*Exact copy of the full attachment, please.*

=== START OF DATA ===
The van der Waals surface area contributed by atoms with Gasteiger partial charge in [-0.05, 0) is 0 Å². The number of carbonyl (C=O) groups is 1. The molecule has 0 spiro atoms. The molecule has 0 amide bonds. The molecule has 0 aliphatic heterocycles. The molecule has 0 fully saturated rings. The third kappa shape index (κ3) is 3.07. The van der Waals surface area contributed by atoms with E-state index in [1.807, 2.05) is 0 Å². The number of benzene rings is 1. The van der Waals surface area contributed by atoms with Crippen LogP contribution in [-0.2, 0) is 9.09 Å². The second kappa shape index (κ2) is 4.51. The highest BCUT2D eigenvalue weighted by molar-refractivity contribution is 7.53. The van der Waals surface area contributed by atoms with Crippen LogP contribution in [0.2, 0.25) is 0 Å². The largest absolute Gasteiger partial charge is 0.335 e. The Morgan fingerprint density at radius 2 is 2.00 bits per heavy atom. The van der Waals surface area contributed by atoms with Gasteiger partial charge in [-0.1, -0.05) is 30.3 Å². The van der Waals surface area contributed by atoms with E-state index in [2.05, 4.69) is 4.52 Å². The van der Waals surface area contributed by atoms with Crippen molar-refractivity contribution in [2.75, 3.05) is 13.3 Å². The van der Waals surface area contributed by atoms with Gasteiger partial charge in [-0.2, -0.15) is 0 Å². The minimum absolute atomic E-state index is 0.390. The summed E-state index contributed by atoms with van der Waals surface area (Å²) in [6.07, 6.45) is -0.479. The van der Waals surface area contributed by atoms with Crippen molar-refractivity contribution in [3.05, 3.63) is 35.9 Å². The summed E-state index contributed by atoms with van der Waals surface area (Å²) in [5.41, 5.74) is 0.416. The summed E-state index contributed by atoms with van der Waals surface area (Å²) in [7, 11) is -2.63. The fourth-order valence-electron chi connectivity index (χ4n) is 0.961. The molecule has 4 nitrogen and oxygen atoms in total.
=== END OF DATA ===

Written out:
The van der Waals surface area contributed by atoms with Gasteiger partial charge in [-0.05, 0) is 0 Å². The number of carbonyl (C=O) groups is 1. The molecule has 0 spiro atoms. The molecule has 0 amide bonds. The molecule has 0 aliphatic heterocycles. The molecule has 0 fully saturated rings. The third kappa shape index (κ3) is 3.07. The van der Waals surface area contributed by atoms with E-state index in [1.807, 2.05) is 0 Å². The number of benzene rings is 1. The van der Waals surface area contributed by atoms with Crippen LogP contribution in [-0.2, 0) is 9.09 Å². The second kappa shape index (κ2) is 4.51. The highest BCUT2D eigenvalue weighted by molar-refractivity contribution is 7.53. The van der Waals surface area contributed by atoms with Crippen LogP contribution in [0.2, 0.25) is 0 Å². The largest absolute Gasteiger partial charge is 0.335 e. The Morgan fingerprint density at radius 2 is 2.00 bits per heavy atom. The van der Waals surface area contributed by atoms with Gasteiger partial charge in [-0.1, -0.05) is 30.3 Å². The van der Waals surface area contributed by atoms with E-state index in [2.05, 4.69) is 4.52 Å². The van der Waals surface area contributed by atoms with Crippen molar-refractivity contribution in [2.75, 3.05) is 13.3 Å². The van der Waals surface area contributed by atoms with Gasteiger partial charge in [-0.2, -0.15) is 0 Å². The minimum absolute atomic E-state index is 0.390. The summed E-state index contributed by atoms with van der Waals surface area (Å²) in [6.07, 6.45) is -0.479. The van der Waals surface area contributed by atoms with Crippen molar-refractivity contribution in [3.05, 3.63) is 35.9 Å². The summed E-state index contributed by atoms with van der Waals surface area (Å²) in [5.41, 5.74) is 0.416. The summed E-state index contributed by atoms with van der Waals surface area (Å²) in [7, 11) is -2.63. The fourth-order valence-electron chi connectivity index (χ4n) is 0.961. The molecule has 4 nitrogen and oxygen atoms in total.